Computer Crime Research Center

De-radicalise Pak, stop terrorist funding channel: Pant

Asking the world community to stall the financial channels of terrorist outfits, Deputy Chairman of Planning Commission K C Pant today sought "de-radicalisation" of Pakistan which had become the "epicentre" of global terrorism.

"Just as Japan was de-militarised and Germany de-Nazified, Pakistan would also have to be de-radicalised. The mindset of the decision makers and Pakistanis at lArge would need to change," he told the International Plenary Conference session on combating terrorism.

"The Americans should consider tackling the root of the problem and not just its manifestation in Pakistan," Pant said, adding that unless the "source of terrorism" was not neutralised, the problem will not end.

Unless the training camps run by Pakistani intelligence agencies and fundamentalist parties are not neutralised, the problem would not disappear, he said.

"Terrorism will continue to be produced at the factories run across the border in Pak-occupied Kashmir. They will continue to attack Indian interests as they have done for so long but will eventually turn on the West once again," the Deputy Chairman said.

Stating that Pakistani intelligence outfits were "relocating terrorists in PoK and redeploying them against India in Kashmir", Pant said Washington was only achieving "limited success" in its anti-terror operations due to the "support and protection" provided to terrorist groups by elements in the Pakistani army, government and religious parties.

This was despite the fact that the Americans were unearthing new cells of al Qaeda in Pakistan almost every day and the hunt for terrorists was on, he said.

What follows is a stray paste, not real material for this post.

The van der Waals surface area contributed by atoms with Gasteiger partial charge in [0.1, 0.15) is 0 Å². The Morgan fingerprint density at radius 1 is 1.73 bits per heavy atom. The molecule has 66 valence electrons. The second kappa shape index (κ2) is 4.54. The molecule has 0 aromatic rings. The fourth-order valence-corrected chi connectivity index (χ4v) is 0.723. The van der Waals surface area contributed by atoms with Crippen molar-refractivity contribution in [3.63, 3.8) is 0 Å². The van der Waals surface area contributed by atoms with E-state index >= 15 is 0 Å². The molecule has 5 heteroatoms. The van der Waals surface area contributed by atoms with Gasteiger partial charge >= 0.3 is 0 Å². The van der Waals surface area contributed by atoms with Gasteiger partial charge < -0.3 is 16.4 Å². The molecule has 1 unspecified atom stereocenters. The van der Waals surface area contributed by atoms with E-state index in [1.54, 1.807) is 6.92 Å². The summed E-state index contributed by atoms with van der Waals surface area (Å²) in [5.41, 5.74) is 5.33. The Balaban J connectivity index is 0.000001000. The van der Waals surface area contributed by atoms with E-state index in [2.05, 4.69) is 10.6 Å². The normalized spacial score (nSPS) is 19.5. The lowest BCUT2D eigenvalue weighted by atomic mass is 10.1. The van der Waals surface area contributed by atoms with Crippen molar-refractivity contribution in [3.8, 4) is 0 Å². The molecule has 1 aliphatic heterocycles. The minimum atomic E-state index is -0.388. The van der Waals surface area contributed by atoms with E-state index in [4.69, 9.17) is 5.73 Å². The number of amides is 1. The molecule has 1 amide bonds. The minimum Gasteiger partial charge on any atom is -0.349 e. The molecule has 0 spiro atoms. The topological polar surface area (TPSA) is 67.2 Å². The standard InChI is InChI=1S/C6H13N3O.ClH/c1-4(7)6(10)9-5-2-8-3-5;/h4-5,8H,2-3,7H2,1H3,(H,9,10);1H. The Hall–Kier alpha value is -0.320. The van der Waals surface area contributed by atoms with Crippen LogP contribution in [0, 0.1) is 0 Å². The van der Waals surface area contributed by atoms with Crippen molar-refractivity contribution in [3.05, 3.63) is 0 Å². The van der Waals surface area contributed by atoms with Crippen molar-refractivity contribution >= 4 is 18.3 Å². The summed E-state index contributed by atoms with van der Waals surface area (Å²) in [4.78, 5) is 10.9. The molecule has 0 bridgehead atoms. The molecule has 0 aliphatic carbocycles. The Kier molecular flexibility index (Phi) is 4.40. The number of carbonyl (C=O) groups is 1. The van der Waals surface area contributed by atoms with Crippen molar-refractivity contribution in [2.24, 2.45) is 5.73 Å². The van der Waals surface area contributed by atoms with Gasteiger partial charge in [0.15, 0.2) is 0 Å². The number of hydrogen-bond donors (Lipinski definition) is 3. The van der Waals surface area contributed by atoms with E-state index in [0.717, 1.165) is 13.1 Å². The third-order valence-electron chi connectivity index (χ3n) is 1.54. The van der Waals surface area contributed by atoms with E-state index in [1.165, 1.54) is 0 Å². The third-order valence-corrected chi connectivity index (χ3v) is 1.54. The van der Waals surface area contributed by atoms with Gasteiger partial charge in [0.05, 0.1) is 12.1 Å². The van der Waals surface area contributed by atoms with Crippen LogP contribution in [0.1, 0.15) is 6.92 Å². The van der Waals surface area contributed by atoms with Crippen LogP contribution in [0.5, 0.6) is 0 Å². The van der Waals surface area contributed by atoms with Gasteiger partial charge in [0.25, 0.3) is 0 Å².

"Developments over the past year have vindicated the Indian position that global terrorism is radiating outward from the Afghan-Pak region and the Pakistani nation state has a major role to play in providing support and sustenance to terrorist groups both in India and the world over," he said.

Referring to the emerging threat of weapons of mass destruction (WMD) falling into the hands of terrorists, Pant said "we have taken some steps to examine this new threat and have made some preliminary moves towards putting a damage limitation system in place".

"However, much more needs to be done, including a dialogue at the highest level with like-minded countries in order to develop methods to alleviate this threat," he said while pointing out that some Pakistani scientists had been arrested and questioned for their links with al Qaeda.

Describing the Pak-Afghan region as one of the major heroin-producing regions of the world, the Planning Commission Deputy Chairman said the money generated from the illegal trade was used to buy weapons and train terrorists. Hawala channels were extensively used to move these illegitimate funds from one part of the world to another.

"If terrorism is to be tackled, it is imperative that the sources of their finance and money laundering operations are traced, identified and neutralised," he said.

On cyber-terrorism, he pointed towards the possibility of "computer replacing AK-47 as the terrorist's favourite weapons".

He also suggested a sustained media campaign to create awareness against terrorism and asked all member-nations to enact analogous legislation against terrorism "to facilitate arrest, extradition, trial and punishment of terrorists cutting across international boundaries".

Pant also sought developing of multi-purpose international cooperation to facilitate administrative, police economic and judicial action against terrorism.


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